I have four concerns. First, this is an opt-in settlement, meaning that you will only be included if you submit a claim form. The settlement, however, is on behalf of all Bank of America customers who have been affected by this practice, nationwide, between the years 2000 and 2007. It has an opt-out exclusion provision, so if you do nothing, you still lose your rights (but get nothing). Thus, if approved, this settlement may be the last word in this litigation. I do not know what notice was sent to current bank of America customers, but in my opinion notice should be given, at bank of America's expense, to everyone whom their files suggest are class members; second, the process should be equally easy for claim acceptance and/or objection.
Second, there is no guaranteed minimum. This unfair practice has likely hurt millions of people over the years. If everyone who has been hurt by this practice actually submits a claim, the amount each class member receives could be reduced to pennies. The settlement could have included a minimum payment, and if the number of claimants grows to the point where the pro-rata share is less than that amount (at $35, this would be 685,000 people), then Bank of America could either increase the settlement to cover the minimum amount or the settlement would be void. The judge has the right to do this by refusing to approve the settlement after the opt-in period, but there is no guarantee that the judge would halt the settlement under those circumstances.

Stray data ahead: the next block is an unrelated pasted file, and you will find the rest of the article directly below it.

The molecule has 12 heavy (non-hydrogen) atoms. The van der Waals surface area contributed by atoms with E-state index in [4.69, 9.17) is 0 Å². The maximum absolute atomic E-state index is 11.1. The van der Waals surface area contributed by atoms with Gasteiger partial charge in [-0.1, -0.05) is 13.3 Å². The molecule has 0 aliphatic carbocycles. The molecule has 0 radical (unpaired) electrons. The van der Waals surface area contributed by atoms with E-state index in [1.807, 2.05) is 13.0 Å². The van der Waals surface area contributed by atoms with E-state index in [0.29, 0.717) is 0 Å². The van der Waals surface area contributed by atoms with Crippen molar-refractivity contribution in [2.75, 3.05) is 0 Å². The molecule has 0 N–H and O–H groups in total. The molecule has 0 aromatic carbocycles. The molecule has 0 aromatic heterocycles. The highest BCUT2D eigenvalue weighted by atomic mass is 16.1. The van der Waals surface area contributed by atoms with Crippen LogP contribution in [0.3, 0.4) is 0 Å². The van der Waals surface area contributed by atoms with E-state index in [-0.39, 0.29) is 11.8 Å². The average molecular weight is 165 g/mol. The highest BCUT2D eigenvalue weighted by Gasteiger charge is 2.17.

Third, the settlement does not require Bank of America to stop its unfair practices. Thus, Bank of America will continue to reap billions of dollars in profit from those who can least afford it, and the settlement will pay for itself within a few weeks. There is the possibility that the practice will be outlawed. In fact, the Federal Government is considering that right now. This practice, however, is so immoral that a voluntary change in practice should be insisted upon. It may seem like small amounts, but this practice can be truly devistating. In one of my prior posts on this topic, a commenter wrote that they had been charged $240 in overdraft fees in a single day due to the bank re-sequencing their transactions. If, hypothetically, that person were making minimum wage, the bank would have taken their entire weekly paycheck.
Fourth, under the agreement, any remainder from the settlement fund will go to as-yet unnamed charities, so long as those charities do not engage in political activity against the banking industry. This is fairly standard, and it makes sense that Bank of America would insist that the funds not be used to lobby against them. But it irks me nonetheless. Bank of America spends approximately $3 - 4 million per year on lobbyists, while the entire consumer rights lobby is a small fraction of that. (So small that I cannot find statistics on it). This practice would never have been permitted at all if it had not been for a concerted effort by the banking lobby in the 1980s and early 1990s. I think a better solution would be to give the money, in increments of $10 or so, to Bank of America's account holders with the lowest average daily balances.